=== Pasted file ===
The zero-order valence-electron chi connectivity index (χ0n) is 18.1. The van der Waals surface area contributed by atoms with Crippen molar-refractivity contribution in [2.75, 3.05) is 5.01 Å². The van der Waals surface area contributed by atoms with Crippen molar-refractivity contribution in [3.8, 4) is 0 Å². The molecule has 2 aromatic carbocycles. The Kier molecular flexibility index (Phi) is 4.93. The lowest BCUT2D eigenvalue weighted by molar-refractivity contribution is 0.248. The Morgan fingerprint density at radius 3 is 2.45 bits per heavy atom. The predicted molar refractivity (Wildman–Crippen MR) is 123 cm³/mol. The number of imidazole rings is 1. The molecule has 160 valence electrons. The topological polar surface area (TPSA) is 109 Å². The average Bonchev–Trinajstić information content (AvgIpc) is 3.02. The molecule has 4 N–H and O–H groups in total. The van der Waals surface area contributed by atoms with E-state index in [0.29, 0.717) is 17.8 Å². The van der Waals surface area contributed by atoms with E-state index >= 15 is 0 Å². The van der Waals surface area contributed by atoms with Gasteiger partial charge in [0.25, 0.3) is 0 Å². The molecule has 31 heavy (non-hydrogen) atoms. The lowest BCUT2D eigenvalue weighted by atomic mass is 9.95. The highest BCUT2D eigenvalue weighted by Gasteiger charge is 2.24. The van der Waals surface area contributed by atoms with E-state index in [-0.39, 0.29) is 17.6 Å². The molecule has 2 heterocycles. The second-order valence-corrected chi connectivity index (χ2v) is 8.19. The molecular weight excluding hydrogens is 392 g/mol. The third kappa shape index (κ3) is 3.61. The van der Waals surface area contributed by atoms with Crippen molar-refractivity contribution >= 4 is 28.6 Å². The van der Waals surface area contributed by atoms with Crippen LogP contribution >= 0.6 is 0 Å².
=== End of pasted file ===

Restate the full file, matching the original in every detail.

The zero-order valence-electron chi connectivity index (χ0n) is 18.1. The van der Waals surface area contributed by atoms with Crippen molar-refractivity contribution in [2.75, 3.05) is 5.01 Å². The van der Waals surface area contributed by atoms with Crippen molar-refractivity contribution in [3.8, 4) is 0 Å². The molecule has 2 aromatic carbocycles. The Kier molecular flexibility index (Phi) is 4.93. The lowest BCUT2D eigenvalue weighted by molar-refractivity contribution is 0.248. The Morgan fingerprint density at radius 3 is 2.45 bits per heavy atom. The predicted molar refractivity (Wildman–Crippen MR) is 123 cm³/mol. The number of imidazole rings is 1. The molecule has 160 valence electrons. The topological polar surface area (TPSA) is 109 Å². The average Bonchev–Trinajstić information content (AvgIpc) is 3.02. The molecule has 4 N–H and O–H groups in total. The van der Waals surface area contributed by atoms with E-state index in [0.29, 0.717) is 17.8 Å². The van der Waals surface area contributed by atoms with E-state index >= 15 is 0 Å². The van der Waals surface area contributed by atoms with Gasteiger partial charge in [0.25, 0.3) is 0 Å². The molecule has 31 heavy (non-hydrogen) atoms. The lowest BCUT2D eigenvalue weighted by atomic mass is 9.95. The highest BCUT2D eigenvalue weighted by Gasteiger charge is 2.24. The van der Waals surface area contributed by atoms with E-state index in [-0.39, 0.29) is 17.6 Å². The molecule has 2 heterocycles. The second-order valence-corrected chi connectivity index (χ2v) is 8.19. The molecular weight excluding hydrogens is 392 g/mol. The third kappa shape index (κ3) is 3.61. The van der Waals surface area contributed by atoms with Crippen molar-refractivity contribution >= 4 is 28.6 Å². The van der Waals surface area contributed by atoms with Crippen LogP contribution >= 0.6 is 0 Å².